Group removes some of last visible remnants of Marmot Dam, celebrate restoration
SANDY, Ore. —
Ten years after the Marmot Dam was removed, partially thanks to a big explosion, conservationists returned to that location along the Sandy River Saturday to take some of the last remaining visible parts from the dam’s existence.
Members of the Sandy River Basin Watershed Council cut down two large signs that used to stand along the shoreline of a reservoir behind the Marmot Dam. One read “Danger Ahead. Dam Spillway. 1/4 Mile.” The other said “Dam Spillway, 40 Foot Drop, Exit To The Right.”
Steve Wise, executive director of the council, stood before a small crowd at the river’s edge. He explained, “About 10 years ago on this site, we would have been underwater because there was a dam that had been here since 1913.”
Volunteers cut through solid Iron bars that anchored both signs into the rock. Then, they sent the first one floating a few hundred yards downriver. Wise, and other volunteers, carried out the second sign on foot.
Saturday’s sign removal was a sort of a ceremony, celebrating 10 years since the Marmot Dam was taken down and the subsequent recovery along the Sandy River.
Built in 1913, the Marmot Dam was part of the Bull Run Hydroelectric Project. The Endangered Species Act, signed in 1973, is arguably one reason the dam is no longer standing. Portland General Electric decided it would be cheaper to remove the dam than to pay for offsetting environmental costs.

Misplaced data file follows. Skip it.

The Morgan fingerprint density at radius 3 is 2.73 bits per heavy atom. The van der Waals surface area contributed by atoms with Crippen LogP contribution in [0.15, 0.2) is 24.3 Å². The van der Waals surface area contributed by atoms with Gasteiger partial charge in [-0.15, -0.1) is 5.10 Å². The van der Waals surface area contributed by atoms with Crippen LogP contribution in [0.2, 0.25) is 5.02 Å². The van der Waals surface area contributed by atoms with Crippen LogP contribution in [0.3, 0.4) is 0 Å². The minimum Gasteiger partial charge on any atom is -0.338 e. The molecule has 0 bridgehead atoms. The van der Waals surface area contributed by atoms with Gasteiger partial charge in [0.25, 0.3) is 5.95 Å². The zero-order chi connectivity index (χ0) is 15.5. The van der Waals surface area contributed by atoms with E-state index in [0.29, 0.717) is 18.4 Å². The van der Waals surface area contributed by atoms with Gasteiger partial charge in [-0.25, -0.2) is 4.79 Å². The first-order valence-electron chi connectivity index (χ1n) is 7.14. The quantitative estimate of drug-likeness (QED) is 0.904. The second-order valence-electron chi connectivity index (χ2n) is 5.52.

“They found out that dam removal was the best deal for their customers, and it was a good deal for the public because we get a free-flowing river where endangered salmon can get back and forth and run their natural habitat,” said Wise.
Now, there are no dams anywhere between the Pacific Ocean and the headwaters of the Sandy River, meaning fish can move freely up and down the rivers. Wise says they have already seen improvement in fish counts in the Sandy River.
“It's only been two-and-a-half salmon generations in that 10 years but even in two-and-a-half salmon generations, we're seeing more wild Chinook, more wild steelhead returning to the Sandy,” said Wise. He added that they have seen more juvenile salmon as well.
“It's too early to declare victory, but we can declare really substantial progress and the signs are looking very positive that the river is recovering the way we want it to,” Wise said.
The Marmot Dam removal also proved to be the start of a new era of dam removal, according to Wise. It was one of the first major Dam removal projects in the Pacific Northwest.
“Dam removals works, that rivers recover fairly quickly, and as long as dam removals are planned well and you look at potential consequences of having sediment come through like it did here, there is no downside,” said Wise.